13.         Your Excellencies, Distinguished Ladies and Gentlemen; Lesotho is set and poised to promote political systems and institutions that are democratic, legitimate and effective in order to consolidate, maintain and deepen democracy, peace, security and stability.  The climax of our efforts in this regard was the holding of successful Local Government elections on 30 April, 2005.  These were the first democratic Local Government elections in Lesotho since independence almost forty years ago.  It will be recalled that during the planning and preparation stages for these elections, we sent delegations here to draw from Botswana's rich experience in local Governance.  We are, indeed, very grateful to you for sharing so freely of your experience. Your experience helped us to avoid the pitfalls of trying to re-invent the wheel in many regards. Thus, we can attribute our success, to a large measure, to your generous sharing.  'Le ka moso!' In pushing on for the establishment of Local Government structures in Lesotho, we were driven by the knowledge that there can be no meaningful economic development without democracy, peace and stability at all levels.
14.         As we confront serious and seemingly intractable problems such as the HIV and AIDS pandemic, unemployment, drought, and land degradation, we do so with confidence, encouraged by the knowledge that we are not alone; that we are in the good company of our brothers and sisters in Botswana.  As Kwame Nkrumah once said: 'We face neither east nor west; we face forward!'
15.         Once again Mr. President, allow me to express, on behalf of my delegation and I, our heartfelt gratitude to you for inviting us to your table.

D 3) 10/5/05: Opening Remarks by H.E. the President at the Official Talks with the Rt. Hon. Prime Minister Pakalitha Mosisili of the Kingdom of Lesotho at the Office of the President:
Mr. Prime Minister, let me once again welcome you and your delegation and wish you a happy and fruitful visit to our country.
These high level visits serve not only to reaffirm the strong bonds of friendship and solidarity that exist between our countries and people, but also demonstrate our strong resolve to work together to promote closer and fruitful cooperation for mutual benefit.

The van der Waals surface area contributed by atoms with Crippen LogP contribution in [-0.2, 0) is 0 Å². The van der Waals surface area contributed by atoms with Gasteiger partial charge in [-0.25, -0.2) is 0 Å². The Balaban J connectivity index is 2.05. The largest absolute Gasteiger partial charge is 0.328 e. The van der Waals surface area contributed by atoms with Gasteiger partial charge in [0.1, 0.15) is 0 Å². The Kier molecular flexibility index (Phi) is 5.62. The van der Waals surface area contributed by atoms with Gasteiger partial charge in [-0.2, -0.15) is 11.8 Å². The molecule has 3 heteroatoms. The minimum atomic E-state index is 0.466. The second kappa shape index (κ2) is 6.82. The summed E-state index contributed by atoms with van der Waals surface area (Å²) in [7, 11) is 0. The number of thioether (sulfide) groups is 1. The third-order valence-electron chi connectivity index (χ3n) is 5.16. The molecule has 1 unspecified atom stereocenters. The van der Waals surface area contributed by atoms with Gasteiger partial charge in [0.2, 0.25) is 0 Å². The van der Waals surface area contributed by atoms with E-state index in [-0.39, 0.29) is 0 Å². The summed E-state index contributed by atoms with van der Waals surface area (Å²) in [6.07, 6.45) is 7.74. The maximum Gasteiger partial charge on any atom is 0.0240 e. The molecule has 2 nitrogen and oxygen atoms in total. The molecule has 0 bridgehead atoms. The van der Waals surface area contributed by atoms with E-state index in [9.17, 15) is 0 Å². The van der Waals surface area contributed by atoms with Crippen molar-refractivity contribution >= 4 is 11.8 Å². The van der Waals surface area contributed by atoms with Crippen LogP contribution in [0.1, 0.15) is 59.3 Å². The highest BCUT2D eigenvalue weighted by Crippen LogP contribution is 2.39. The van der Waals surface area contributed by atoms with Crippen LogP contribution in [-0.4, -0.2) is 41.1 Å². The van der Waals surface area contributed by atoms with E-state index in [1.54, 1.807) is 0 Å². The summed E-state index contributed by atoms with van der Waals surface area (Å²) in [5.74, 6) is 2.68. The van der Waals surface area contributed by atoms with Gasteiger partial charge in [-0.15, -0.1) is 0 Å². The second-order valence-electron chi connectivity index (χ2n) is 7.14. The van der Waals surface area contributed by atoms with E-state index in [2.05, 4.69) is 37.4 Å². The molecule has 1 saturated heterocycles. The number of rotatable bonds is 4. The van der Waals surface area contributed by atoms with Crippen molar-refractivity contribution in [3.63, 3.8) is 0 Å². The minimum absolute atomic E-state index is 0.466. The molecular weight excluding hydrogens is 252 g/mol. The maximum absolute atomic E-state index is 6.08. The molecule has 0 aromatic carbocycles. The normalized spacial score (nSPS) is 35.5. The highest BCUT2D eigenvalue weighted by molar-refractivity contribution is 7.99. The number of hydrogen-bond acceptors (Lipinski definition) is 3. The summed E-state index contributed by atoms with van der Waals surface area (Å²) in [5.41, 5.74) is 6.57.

I have no doubt that your visit here today will contribute significantly to our collaborative efforts to improve the pace and scope of economic and technical cooperation between us.
Mr. Prime Minister, allow me to congratulate you, and through you, the people of Lesotho for the successful local elections held in the last few days.  We are very happy that the elections have been pronounced free and fair by all and sundry. This does not only validate the commitment of the people and Government of Lesotho to hold steadfast to democratic ideals but also, and more importantly, it demonstrates that the people of Lesotho are at peace with themselves.
Democracy is an evolving process and I am sure that many countries in Africa can learn a lot from your own experiences.
Mr. Prime Minister, as a country, we attach great importance to our relations with the Kingdom of Lesotho, a country with which we share a common history.  It is our desire to see these fraternal relations continue to grow from strength to strength in the coming years for mutual benefit. One cannot deny that our countries face many daunting challenges.  We have to employ integrated development strategies at both the bilateral and regional levels to increase and sustain economic growth, reduce poverty and under-development.  I therefore look forward to the exchanges we will have with you on the ways and means of strengthening our already excellent relations.
Mr. Prime Minister, let me end my remarks here and allow you to also make a few remarks in the presence of the press before we start our formal discussions.

D 4)        9/5/05: Statement by H.E. Mr. Festus G. Mogae, President of the Republic of Botswana, at the Opening of the International Vocational Education and Training Association (IVETA) Conference at Kasane: